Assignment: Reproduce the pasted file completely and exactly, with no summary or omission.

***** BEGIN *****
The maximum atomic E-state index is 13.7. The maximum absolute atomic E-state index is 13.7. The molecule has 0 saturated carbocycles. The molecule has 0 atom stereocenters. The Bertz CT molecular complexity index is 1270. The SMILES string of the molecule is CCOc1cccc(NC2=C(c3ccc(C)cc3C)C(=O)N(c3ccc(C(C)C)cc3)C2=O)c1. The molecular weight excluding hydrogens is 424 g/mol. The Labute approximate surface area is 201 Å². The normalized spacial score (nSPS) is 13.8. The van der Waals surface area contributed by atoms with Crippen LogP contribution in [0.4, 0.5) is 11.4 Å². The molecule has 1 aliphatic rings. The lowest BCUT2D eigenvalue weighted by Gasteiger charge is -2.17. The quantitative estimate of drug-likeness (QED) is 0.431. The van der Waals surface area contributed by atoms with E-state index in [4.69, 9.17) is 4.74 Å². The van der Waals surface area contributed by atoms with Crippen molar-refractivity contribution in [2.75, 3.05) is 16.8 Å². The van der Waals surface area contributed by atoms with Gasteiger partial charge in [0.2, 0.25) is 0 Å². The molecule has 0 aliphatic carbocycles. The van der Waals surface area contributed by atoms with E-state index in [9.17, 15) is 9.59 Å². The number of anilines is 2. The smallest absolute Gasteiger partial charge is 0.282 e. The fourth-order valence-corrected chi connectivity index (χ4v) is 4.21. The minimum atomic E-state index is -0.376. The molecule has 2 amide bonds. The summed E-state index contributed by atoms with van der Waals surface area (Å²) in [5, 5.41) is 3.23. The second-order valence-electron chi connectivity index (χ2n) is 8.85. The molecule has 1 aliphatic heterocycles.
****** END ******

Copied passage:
The maximum atomic E-state index is 13.7. The maximum absolute atomic E-state index is 13.7. The molecule has 0 saturated carbocycles. The molecule has 0 atom stereocenters. The Bertz CT molecular complexity index is 1270. The SMILES string of the molecule is CCOc1cccc(NC2=C(c3ccc(C)cc3C)C(=O)N(c3ccc(C(C)C)cc3)C2=O)c1. The molecular weight excluding hydrogens is 424 g/mol. The Labute approximate surface area is 201 Å². The normalized spacial score (nSPS) is 13.8. The van der Waals surface area contributed by atoms with Crippen LogP contribution in [0.4, 0.5) is 11.4 Å². The molecule has 1 aliphatic rings. The lowest BCUT2D eigenvalue weighted by Gasteiger charge is -2.17. The quantitative estimate of drug-likeness (QED) is 0.431. The van der Waals surface area contributed by atoms with E-state index in [4.69, 9.17) is 4.74 Å². The van der Waals surface area contributed by atoms with Crippen molar-refractivity contribution in [2.75, 3.05) is 16.8 Å². The van der Waals surface area contributed by atoms with Gasteiger partial charge in [0.2, 0.25) is 0 Å². The molecule has 0 aliphatic carbocycles. The van der Waals surface area contributed by atoms with E-state index in [9.17, 15) is 9.59 Å². The number of anilines is 2. The smallest absolute Gasteiger partial charge is 0.282 e. The fourth-order valence-corrected chi connectivity index (χ4v) is 4.21. The minimum atomic E-state index is -0.376. The molecule has 2 amide bonds. The summed E-state index contributed by atoms with van der Waals surface area (Å²) in [5, 5.41) is 3.23. The second-order valence-electron chi connectivity index (χ2n) is 8.85. The molecule has 1 aliphatic heterocycles.